HackSpace magazine

Variable power for your projects

By Jo Hinchliffe. Posted

Lots of the time, when experimenting with electronics, we need to feed a particular voltage into a system, and it’s a rite of passage for many to wire up a voltage regulator to create a fixed voltage supply that we need. Linear regulators, such as the ubiquitous LM7805, are great in that they can take an unregulated voltage between 7 volts and 25 volts, and regulate the output to a fixed 5 volts.

However, linear voltage regulators aren’t the most efficient approach and often have to dissipate a lot of energy as heat, and you may have to add increasing sized heat-sinks for them to be able to cope if you draw a lot of current. Also, whilst linear regulators have many great uses, sometimes you might want to have the ability to vary the output voltage – this is where variable DC ‘buck’ converters can be very handy. Variable DC step-down or buck converters are a type of switch-mode converter and can be incredibly efficient. They are available in lots of different forms, and they have become cheap and easy to source online.

One of the first we looked at is a cheaply available board built around the LM2596 IC (Figure 2). This board is available in a few different form factors, with the most common and cheapest being one that has a simple input end, an output end, and a small multi-turn variable resistor to set the regulated output voltage. Taking an input voltage between 3.2 V and 40 V, and outputting a lower voltage between 1.25 V and 35 V, it‘s capable of delivering up to 3 amps.

A collection of DC-DC buck converters, some with variable voltage, and some with both variable voltage and current regulation

Figure 2: One of the commonest boards is this one that uses the LM2596 IC, and has a single trimming potentiometer to adjust the output voltage

The basic LM2596 is simple in operation – attach a supply to the input, then your multimeter and hold the probes to the output. Using a small flat-head screwdriver, adjust the small pot, and you can vary the voltage to suit your needs. A common hack with these, to make them more useful for experimenting with use across a range of projects, is to replace the tiny potentiometer on the module and wire in a larger multi-turn potentiometer. In Figure 1, you can see that we built a simple, yet accurate, variable power supply suitable for small breadboard projects by adding a ten-turn potentiometer and also a small three-wire voltage meter LED display, which can be found online for very little cost. It seems this popular use for the LM2596 has been noticed by manufacturers, and they are now sold with built-in LED displays, as seen in Figure 3.

Here's a variant of the LM2596 converter with a switchable LED voltmeter that can show the input voltage and also the variable output voltage

More recently, cheap buck converter modules have appeared that can not only regulate voltage but also have the ability to regulate current output. This can be a very useful function to have in a power supply and can, for example, create a very efficient method of driving high-power LEDs. The module we bought is based around the XL4015 IC, and can regulate an input voltage of 8 V–36  V to an output of 1.25 V–32 V with current output adjustable up to 5 amps. The basic module we bought is sold as having a battery charging function which we haven’t explored, but it’s pretty simple to work with to supply a constant voltage and a constant current. The module that we have (Figure 4) has two small multi-turn trimpots again, to adjust the voltage and the current, but these are unlabelled, so the first task was to discover which was the voltage one! We hooked up a supply voltage and connected our multimeter, set the multimeter to measure DC voltage, and then we adjusted both trimpots to identify which one changed the voltage.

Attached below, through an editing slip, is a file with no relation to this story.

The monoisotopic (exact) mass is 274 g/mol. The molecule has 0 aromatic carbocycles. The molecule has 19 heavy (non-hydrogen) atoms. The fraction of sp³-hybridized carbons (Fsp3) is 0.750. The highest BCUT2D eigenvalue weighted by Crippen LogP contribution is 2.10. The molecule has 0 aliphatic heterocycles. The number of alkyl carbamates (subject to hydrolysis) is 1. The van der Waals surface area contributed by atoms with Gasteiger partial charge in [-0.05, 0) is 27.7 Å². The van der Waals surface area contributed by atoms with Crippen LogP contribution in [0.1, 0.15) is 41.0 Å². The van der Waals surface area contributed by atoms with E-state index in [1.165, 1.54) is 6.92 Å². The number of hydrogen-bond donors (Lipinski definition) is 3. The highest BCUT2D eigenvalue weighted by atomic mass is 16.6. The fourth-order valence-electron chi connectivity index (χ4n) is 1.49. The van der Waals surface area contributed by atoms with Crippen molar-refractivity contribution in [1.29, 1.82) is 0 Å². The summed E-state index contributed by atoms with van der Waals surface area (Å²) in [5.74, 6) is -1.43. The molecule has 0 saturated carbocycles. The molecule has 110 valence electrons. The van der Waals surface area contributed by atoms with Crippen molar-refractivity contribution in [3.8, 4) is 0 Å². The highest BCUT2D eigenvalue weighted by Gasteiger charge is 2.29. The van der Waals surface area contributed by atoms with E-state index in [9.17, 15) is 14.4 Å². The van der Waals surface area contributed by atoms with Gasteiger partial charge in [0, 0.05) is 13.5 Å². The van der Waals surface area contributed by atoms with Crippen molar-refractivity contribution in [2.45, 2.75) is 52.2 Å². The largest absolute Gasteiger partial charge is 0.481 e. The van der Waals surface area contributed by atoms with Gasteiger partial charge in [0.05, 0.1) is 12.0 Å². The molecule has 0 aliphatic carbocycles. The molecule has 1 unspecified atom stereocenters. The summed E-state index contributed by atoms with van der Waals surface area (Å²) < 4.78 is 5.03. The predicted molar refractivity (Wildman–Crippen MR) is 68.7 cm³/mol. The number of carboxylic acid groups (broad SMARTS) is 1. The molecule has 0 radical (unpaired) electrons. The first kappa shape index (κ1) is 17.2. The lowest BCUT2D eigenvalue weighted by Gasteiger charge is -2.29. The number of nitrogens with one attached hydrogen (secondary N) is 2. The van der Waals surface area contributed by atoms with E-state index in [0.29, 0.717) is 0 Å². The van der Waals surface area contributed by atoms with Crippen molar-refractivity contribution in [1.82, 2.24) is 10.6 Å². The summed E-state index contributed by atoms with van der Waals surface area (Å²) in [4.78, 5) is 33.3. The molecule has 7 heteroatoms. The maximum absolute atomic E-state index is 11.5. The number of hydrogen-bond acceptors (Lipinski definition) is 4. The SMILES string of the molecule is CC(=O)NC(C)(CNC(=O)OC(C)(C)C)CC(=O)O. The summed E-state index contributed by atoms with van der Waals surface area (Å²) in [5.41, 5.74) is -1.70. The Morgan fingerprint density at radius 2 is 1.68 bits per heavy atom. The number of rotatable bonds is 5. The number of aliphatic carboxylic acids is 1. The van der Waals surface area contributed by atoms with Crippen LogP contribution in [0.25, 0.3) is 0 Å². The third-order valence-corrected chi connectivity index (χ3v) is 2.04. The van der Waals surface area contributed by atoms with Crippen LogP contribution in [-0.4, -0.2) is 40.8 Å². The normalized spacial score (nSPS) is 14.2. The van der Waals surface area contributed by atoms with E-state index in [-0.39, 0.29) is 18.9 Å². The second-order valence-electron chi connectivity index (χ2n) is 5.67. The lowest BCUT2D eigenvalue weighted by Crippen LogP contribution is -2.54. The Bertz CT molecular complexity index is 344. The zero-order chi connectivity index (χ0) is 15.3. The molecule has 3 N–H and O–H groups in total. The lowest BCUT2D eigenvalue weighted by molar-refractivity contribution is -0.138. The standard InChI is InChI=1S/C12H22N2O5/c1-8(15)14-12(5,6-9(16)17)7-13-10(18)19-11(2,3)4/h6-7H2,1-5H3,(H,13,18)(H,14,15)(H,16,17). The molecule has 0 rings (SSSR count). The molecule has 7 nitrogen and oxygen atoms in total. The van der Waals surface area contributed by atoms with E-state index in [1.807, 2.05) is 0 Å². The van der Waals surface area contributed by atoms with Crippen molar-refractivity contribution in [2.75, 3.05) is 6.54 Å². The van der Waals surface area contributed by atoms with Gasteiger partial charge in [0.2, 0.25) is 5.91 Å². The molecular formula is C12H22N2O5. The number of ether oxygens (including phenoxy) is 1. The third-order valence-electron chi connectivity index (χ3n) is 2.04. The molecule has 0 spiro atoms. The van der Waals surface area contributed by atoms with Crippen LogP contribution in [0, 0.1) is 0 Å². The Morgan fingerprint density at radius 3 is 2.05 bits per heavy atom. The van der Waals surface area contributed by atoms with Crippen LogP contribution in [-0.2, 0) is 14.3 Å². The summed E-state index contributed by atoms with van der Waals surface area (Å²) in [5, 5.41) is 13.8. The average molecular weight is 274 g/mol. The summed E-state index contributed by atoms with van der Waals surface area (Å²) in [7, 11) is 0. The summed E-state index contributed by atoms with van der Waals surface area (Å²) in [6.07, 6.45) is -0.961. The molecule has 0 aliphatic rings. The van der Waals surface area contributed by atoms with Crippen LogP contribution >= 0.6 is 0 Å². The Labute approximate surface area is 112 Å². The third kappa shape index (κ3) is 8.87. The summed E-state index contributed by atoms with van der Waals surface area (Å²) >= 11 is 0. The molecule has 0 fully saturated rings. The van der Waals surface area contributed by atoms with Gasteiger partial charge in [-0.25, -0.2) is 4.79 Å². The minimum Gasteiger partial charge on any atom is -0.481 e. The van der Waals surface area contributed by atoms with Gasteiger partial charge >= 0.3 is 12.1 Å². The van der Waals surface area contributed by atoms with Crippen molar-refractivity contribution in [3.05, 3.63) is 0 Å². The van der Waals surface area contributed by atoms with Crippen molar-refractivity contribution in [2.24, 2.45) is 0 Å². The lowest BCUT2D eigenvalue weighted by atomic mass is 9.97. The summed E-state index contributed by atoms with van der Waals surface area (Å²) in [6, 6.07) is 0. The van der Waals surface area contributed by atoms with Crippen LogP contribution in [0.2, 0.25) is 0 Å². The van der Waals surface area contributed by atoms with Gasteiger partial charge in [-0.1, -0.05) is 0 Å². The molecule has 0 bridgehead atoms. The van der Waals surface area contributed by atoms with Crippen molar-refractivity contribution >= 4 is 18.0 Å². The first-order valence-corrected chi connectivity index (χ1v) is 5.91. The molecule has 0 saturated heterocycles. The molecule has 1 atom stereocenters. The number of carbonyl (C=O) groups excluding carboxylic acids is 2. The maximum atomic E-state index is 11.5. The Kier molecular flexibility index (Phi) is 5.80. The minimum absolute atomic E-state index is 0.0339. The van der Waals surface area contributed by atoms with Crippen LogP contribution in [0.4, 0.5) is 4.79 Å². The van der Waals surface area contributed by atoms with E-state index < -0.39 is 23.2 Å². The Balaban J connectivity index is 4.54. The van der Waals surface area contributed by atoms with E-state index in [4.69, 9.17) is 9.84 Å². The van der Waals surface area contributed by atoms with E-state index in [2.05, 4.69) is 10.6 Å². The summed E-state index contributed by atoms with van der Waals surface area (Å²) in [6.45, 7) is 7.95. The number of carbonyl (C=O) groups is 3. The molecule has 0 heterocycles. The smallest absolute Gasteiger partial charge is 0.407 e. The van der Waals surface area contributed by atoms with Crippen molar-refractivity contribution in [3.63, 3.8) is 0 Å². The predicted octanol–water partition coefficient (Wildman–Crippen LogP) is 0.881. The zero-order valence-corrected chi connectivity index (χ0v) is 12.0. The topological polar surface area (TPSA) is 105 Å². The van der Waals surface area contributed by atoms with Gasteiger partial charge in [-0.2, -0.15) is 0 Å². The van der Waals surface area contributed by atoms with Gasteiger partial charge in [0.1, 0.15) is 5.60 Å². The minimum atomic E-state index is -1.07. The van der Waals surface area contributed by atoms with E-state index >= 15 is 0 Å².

Figure 4:  Identifying which trimming potentiometer adjusts the voltage, and which adjusts the current

As an example, a great use for these constant-current-capable boards is to drive high-power LEDs. We wanted to drive a 1-watt ‘warm white’ LED we had, which required a forward voltage of 3.3 V. So, to give this LED 1 watt of power, we rearranged the power formula where power in watts (W) is equal to voltage in volts multiplied by current in amps (P=V×I). Rearranging this formula, power divided by voltage equals current (P/V=I). We can then substitute in the values of 1 W and 3.3 V to return the current as 0.3 A.

Having set the voltage to 3.3 V, we then need to swap the probe connections on the multimeter to configure the latter to measure current. The multimeter we used has connections for a range of currents up to 600 mA, and a connector up to 10 amps. While the 600 mA range would be enough, we were aware we could easily turn the trimmer a little too vigorously and go out of range, so we used the 10 amp connection.

Connecting the multimeter and turning on the power supply, the module detects that the output is essentially shorted, indicated by the red LED, and it indicates that it is in constant current mode by the blue ‘load present’ LED. We then used the current-adjusting trimming potentiometer to set the current to 0.3 A (Figure 5).

Figure 5: Adjusting the current to the desired amount that will deliver 1 watt to the LED at the correct voltage

Our supply was now ready to use with our 1 watt LED and, as such, we connected it and powered it on. The module now detects that there is a load present on the output and lights the blue LED and, of course, the 1-watt LED lights up, having been fed the correct voltage and current.

There are lots of variants of these types of cheap modules out there, and they can be utilised in projects in lots of ways. If you find an interesting variant, or come up with an interesting use for one, do get in touch.